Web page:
Pontifex Maximus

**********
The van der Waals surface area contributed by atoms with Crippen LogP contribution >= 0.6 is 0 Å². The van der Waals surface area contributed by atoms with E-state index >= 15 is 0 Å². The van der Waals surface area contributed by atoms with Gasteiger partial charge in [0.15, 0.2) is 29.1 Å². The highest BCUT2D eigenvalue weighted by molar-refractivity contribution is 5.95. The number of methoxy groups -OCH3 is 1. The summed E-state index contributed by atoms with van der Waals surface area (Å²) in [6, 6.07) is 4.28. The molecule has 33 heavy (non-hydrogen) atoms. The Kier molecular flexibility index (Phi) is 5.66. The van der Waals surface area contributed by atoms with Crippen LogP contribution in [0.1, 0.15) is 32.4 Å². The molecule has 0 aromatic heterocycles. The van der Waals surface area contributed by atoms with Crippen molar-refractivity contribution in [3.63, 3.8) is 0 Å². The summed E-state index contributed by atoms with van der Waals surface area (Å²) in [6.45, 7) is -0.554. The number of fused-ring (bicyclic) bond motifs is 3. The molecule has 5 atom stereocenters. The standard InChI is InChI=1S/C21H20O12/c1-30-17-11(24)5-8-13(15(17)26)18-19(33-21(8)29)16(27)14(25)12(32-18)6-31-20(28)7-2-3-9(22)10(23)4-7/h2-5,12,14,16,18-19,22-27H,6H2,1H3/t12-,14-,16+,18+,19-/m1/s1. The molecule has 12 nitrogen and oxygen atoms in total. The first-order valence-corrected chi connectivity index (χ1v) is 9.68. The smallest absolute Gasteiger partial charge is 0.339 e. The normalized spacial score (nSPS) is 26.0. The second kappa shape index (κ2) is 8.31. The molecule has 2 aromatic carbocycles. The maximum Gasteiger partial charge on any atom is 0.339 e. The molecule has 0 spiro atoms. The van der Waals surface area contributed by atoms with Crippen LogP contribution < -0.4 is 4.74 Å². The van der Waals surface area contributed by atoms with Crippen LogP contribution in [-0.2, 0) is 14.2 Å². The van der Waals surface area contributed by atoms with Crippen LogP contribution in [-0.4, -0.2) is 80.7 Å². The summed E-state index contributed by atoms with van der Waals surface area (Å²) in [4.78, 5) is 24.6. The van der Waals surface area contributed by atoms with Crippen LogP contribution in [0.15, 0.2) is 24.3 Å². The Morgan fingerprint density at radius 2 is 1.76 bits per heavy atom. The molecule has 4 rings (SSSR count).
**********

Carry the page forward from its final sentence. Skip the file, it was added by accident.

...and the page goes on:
The term of highest office in the ancient religion of Rome, indicating the highest priest of the city and its cult, passed into the hands of Octavian in 12 b.c. Subsequent emperors, as is documented numismatically, bore the title until the termination of the Western half, by which time Rome itself had been abandoned as seat of government-though it had been refused by Gratian,* who is also noted for his supposed recognition of the Roman bishop's primacy. It was only natural, then, that the Christian bishop of the city should receive this designation among many others, just as he remained the ranking officer therein-a situation mockingly anticipated by Tertullian. A fascinating play with the term occurs in Erasmus's Julius Excluded.